Voting with their feet

Every now and then, I feel a twinge of remorse for my nigh-relentless Massachusetts bashing. After all, I have some friends who live there, and the state has given us some pretty good things, too. And every now and then I am reminded of just why I feel the need to shout as loudly as I can (thanks for the world-wide megaphone, Kevin) about just how wrong-headed the politicians in Massachusetts can be, to give an abject lesson to the rest of us of what not to do.

That happened again yesterday, when reports came out that Massachusetts was hemorrhaging people at an alarming rate — about 42,000 a year since 2000, or approximately 6.6 people per thousand. New York was the only one to fare worse, with 9.6 people per thousand deciding to make like a tree and get out.

Massachusetts officials are understandably worried. Not only could this cost them clout in Washington the next time Congressional seats are reapportioned (they lost one seat in 2000), but the folks fleeing are mostly the ones who pay (and pay and pay) the taxes that keep the Bay State creaking along. About the only sector of population in Massachusetts showing any real growth is among the illegal alien community — and they tend to consume more in services than they pay for in taxes.

Naturally, everyone is looking for reasons why this is happening. One theory (bolstered by the refusal of some Katrina refugees to go to Massachusetts) is the climate. New England has cold, bitter winters (this last one being a bit of an aberration). Why not go where it’s warmer?

That theory lasted about as long as it took to look at the numbers from Vermont, Maine, and my own beloved Cow Hampshire. We’re all growing just fine and dandy, and if anything we have worse weather.

Another reason cited is the loss of a lot of high-tech jobs in the Bay State. They don’t want to look too closely at this one, though, because that would force them to ask just why so many companies are choosing to relocate. They usually do that for greener economic pastures — a less burdensome tax structure, a more business-friendly government, and the like. On those counts, Massachusetts is sorely lacking.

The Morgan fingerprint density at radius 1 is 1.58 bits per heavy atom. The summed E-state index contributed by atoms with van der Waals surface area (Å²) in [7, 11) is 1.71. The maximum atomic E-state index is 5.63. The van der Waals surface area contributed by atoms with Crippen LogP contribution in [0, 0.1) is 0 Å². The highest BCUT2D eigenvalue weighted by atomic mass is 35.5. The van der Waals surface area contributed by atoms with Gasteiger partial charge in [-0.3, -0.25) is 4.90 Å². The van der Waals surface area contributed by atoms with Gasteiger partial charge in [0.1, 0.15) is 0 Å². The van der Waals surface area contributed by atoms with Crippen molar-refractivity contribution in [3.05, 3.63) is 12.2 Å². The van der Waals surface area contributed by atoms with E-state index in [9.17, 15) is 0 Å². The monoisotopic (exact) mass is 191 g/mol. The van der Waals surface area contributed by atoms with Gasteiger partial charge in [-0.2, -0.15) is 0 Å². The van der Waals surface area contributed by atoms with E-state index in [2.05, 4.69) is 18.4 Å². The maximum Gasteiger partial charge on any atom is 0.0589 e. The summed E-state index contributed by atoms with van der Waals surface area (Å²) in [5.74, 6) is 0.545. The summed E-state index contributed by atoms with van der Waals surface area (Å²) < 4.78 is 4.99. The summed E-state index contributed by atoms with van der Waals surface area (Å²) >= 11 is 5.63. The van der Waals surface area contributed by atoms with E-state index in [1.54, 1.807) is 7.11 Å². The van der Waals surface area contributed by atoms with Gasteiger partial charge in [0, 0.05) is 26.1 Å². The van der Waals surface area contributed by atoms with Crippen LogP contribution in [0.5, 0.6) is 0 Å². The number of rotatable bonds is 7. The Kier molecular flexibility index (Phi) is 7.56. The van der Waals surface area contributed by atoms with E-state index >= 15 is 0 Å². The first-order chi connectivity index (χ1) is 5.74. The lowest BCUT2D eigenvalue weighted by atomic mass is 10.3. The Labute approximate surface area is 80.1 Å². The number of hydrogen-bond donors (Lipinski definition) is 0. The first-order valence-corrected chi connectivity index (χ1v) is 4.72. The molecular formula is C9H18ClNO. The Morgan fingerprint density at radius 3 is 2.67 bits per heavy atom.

Yet another reason being tossed around is the high cost of housing in Massachusetts. But a lot of factors in housing costs are influenced by general political factors — taxes on property owners, tight housing regulations, rigid zoning laws and the like. Here in Cow Hampshire, our property tax rates are pretty high — in some places, we’re creeping up to $30.00 per $1,000 of assessed value annually, while Raymond sticks out like a sore thumb at $34.66/thousand — but again, we’re GAINING. In fact, we came in 6th in per-capita growth.

People tend to get the kind of government they deserve. And when folks realize that the government they have isn’t doing what they need to do, they either change it, live with it, or get the hell out. The politicians in Massachusetts have made it incredibly hard to do the first (they’ve figured out how to ignore voter referendums, for example — they either just don’t vote to fund and enforce them, or just pretend they never happened), and it’s getting tougher and tougher to do the second. That just leaves the third choice — and that’s the one more and more folks are taking.

Will the last sane person to leave Massachusetts please turn out Ted Kennedy’s bright red nose the light?

Wizbang Weekend Caption Contest™
Kerry Running in 2008?

8 Comments

  1. LJD April 21, 2006
  2. just me April 21, 2006
  3. Charles Bannerman April 21, 2006
  4. Judith April 21, 2006
  5. ken April 21, 2006
  6. Cindermutha April 21, 2006
  7. [email protected] April 21, 2006
  8. cheshirecat April 21, 2006